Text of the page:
New book lays bare the countercultural roots of the Renaissance Faire
Also involved in the Faire's history was the reinvention of theater — the New Vaudeville, including such bigtimers as Firesign Theater, the Flying Karamazov Brothers, Pickle Family Circus, and Bill Irwin -- plus the explosion of public community radio (LA's KPFK and our own KPFA owe much of their golden years to the Faire), and a revisionist historical movement in education. Rubin traces the New Left political movement's break with the Old Left to the Faire's liberating effect. But mostly the Faire operated as America's freak magnet, the most visible manifestation of the counterculture emerging from the conformist 1950s — and a safe space for outsiders of all types.
"Again and again, people told me how the Faire made them feel safe," Rubin said. "Vietnam veterans told me it was only at Faire that they felt welcome back in the country. There was a huge gay and lesbian presence from the beginning, and the bawdiness encouraged there attracted different sexual expressions. Class difference, too, could be left behind. The costuming echoed that of the masquerade, where a certain amount of anonymity — a shedding of the self at the gates, which is a very important ritual at the Faire — opened up new possibilities.
"The central paradox of the Faire is that it allows you to be more yourself while being someone else."
Another paradox is the overwhelming anachronism of the Faire — starting with those emblematic turkey legs and continuing through the revealing custom-made chain mail "wench wear" that's lately become all the rage among female Faire regulars ("playtrons" in castle talk). Somehow, reimagining the historical past makes the Faire more authentic.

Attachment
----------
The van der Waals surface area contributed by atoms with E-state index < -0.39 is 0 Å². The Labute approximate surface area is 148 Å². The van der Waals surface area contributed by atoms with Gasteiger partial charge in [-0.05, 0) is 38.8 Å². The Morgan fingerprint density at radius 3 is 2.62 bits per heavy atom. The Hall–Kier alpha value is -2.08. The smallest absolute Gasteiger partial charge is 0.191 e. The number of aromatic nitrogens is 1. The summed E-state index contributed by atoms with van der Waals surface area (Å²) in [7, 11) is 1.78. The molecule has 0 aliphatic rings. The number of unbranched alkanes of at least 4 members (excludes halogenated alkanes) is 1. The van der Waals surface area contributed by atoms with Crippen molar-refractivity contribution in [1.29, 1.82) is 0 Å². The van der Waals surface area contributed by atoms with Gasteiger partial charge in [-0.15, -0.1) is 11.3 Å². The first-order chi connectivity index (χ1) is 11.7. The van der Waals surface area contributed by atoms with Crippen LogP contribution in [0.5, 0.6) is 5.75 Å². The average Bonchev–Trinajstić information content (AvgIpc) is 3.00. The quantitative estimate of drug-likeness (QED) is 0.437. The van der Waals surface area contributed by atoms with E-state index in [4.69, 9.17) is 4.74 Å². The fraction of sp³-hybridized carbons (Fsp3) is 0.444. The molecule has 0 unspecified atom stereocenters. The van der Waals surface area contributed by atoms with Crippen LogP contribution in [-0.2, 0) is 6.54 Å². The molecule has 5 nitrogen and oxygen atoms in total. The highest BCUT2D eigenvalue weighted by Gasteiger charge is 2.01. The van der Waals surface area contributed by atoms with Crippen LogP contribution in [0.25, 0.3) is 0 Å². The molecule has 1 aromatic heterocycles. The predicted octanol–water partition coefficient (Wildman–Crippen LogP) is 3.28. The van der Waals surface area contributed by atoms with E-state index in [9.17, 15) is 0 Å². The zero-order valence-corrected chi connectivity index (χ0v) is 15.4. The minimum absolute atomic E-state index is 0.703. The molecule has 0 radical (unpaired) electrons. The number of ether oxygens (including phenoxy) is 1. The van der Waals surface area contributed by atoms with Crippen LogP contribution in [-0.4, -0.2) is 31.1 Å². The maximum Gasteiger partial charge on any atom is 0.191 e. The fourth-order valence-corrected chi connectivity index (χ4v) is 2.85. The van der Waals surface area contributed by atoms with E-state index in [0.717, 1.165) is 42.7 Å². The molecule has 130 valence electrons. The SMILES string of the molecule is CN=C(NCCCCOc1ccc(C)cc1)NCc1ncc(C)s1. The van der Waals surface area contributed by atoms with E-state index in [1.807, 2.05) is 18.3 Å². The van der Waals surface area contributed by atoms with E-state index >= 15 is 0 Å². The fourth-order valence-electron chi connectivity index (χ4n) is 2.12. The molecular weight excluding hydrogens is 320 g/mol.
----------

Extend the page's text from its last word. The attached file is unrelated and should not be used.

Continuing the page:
"The inspiration to write this book actually came when I took an English friend to one of the fairs," Rubin said with a laugh. "He was horrified: 'what have you done to my country's history?' And yes, it's called the Renaissance Faire, but it's really the idealization of probably 10 years of the whole historical period, in England, and only very select parts of that. But the central notion of the festival is play — even a play on the meaning of 'renaissance' itself. It's almost like steampunk's relationship with the Victorian era. Except that steampunk starts with one historical period and imagines the future, whereas the Renaissance Faire imagines the past."
And of course the one constant of every historical endeavor is change. The Faire is now a national institution with a broader appeal than ever. After functioning as an artistic haven in the 1960s and a working class escape in the late '70s and '80s (the titillating "freakfest" alternative to Six Flags' "redneck Disneyland"), it's lately settled into the role of suburban theme party and gamer-nerd paradise. But that's changing as well.
"The video game role-players are still there, but the faire doesn't seem to resonate as much with the current tech crowd, which may be more attracted to material gain than fantasy escapism," Rubin said. And many regular playtrons are dismayed at what they see as the Disneyfication of the Faire. "Even as a suburban and working class phenomenon, the Faire always functioned as an alternative narrative to everyday life. But now we're seeing more 'handmade crafts' manufactured in China and attempts to corporatize the Faire on larger levels. There has always been an argument about authenticity among playtrons, but now there are more contemporary forces affecting the Faire."
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